Then the tyrannical mage lord goes and dumps a billion gallons of ocean onto an enemy city, killing everyone, all because the rival city beat his navy in a war for control of some magical islands. Now it's a free for all as the tyrant scrambles to gather more raw magic before another magelord can strike him while he's weakened. The rebels are scrambling to shut off the tyrant's only supply of raw magic. Agents for the White Lady, a somewhat benevolent mage lord, are trying to kill the tyrant and in the north, a barbarian sorceress is trying to come to grips with her own limitations as her people are being slaughtered by demons and famin. In a volatile mix like that, god only knows what might happen. Or not. All the gods are dead.
Let me start off by saying this book is not for everyone. It's very liberally sprinkled with foul language and uncomfortably detailed descriptions of things like an old man struggling to piss in an alley past his bladder stones. I found it very hard at first to care about these characters at first. The entire first chapter seemed to serve no purpose other than introducing a few plot ideas because I found myself actually cheering for "the bad guy" when the city was destroyed the same way I might have cheered on God when he smote Sodom and Gomorra. But for all the gratuitous vulgarity, the story did start getting interesting in a train-wreck kind of way, so I kept reading.
I have no blooming clue when, where, why or how I started to care about the fate of the main characters, but I found myself at four in the morning gasping and wailing "NO!" because I had no more pages to turn and I was not ready for the story to be done. Holy cow. If you are a fan of Steven King's "Dark Tower" series, you are going to really like this book. If you like dark fantasy, you are going to like this book.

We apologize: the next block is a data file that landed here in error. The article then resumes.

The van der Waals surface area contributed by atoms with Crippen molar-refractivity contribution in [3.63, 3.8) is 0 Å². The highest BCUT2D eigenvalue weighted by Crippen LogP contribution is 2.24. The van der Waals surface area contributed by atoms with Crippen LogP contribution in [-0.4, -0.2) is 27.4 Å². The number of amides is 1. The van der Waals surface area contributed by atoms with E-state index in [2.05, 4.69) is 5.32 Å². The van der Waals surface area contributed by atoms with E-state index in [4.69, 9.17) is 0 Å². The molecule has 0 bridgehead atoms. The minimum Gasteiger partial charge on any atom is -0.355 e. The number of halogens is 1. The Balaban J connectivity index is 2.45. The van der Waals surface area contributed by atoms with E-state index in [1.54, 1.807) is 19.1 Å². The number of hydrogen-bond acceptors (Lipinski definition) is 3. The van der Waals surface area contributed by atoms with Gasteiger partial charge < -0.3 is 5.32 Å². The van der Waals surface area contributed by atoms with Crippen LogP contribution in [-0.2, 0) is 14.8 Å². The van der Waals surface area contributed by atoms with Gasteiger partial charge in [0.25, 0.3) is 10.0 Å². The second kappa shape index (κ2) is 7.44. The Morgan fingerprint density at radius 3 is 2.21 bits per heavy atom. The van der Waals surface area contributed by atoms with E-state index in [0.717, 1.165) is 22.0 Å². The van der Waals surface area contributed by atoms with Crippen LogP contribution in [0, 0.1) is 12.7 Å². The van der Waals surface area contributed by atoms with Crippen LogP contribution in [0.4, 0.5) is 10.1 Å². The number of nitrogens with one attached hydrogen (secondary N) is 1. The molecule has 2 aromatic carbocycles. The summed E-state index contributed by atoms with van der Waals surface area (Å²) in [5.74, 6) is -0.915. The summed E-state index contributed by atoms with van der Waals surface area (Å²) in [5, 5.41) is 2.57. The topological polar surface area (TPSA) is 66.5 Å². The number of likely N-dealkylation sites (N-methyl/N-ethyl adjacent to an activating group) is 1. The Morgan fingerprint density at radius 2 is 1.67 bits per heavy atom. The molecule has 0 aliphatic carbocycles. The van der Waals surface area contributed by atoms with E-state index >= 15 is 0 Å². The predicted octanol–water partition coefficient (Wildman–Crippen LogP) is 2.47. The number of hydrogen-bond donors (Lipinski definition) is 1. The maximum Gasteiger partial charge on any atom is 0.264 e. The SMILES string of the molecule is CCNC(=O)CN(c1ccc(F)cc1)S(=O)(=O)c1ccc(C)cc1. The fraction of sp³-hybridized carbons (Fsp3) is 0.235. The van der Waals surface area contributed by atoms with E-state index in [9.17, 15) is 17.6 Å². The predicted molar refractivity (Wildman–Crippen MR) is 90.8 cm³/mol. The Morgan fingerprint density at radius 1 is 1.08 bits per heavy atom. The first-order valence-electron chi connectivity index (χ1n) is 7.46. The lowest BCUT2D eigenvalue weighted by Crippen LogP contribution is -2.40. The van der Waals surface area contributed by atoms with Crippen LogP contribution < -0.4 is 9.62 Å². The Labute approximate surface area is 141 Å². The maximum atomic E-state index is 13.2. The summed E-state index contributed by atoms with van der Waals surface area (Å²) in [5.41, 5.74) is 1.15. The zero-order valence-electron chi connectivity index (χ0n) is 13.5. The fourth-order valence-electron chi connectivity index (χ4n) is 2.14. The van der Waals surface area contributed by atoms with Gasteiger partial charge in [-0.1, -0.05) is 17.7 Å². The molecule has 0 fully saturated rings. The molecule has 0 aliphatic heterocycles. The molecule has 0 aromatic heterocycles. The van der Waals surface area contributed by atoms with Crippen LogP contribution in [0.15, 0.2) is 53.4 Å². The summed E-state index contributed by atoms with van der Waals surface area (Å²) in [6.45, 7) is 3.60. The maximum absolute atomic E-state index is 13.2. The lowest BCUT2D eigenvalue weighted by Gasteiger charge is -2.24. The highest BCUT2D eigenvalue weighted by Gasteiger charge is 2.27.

Four stars, because I really could have done without some of the descriptive details of pissing past bladder stones, but yeah. Give this book a try. On a weekend, when it won't matter that you read all night because you couldn't put it down. I'm off to nurse my book hang-over with copious amounts of coffee now.
This is high fantasy, magic is about as overt as it gets and there is mention of other intelligent races besides humans. But at it's core is a world gone completely wrong. And yet you see at the edges that not all is as it seems.
It's not a bad book but it is NOT particularly grim or dark at all.
The plot is good, and doesn't follow the standard mold of the normal good vs evil, at least not yet. I feel that this might have more of a role due to some foreshadowing, but I am only half way through the second book at this time. What I liked most about this book is that I didn't hate the bad guy, and I could even follow the logic that lead him to where he was. I find this to be what drove me to like the book as much as I did. I always hated books were the bad guy is bad for the sake of there needs to be a bad guy for the heroes to face off against.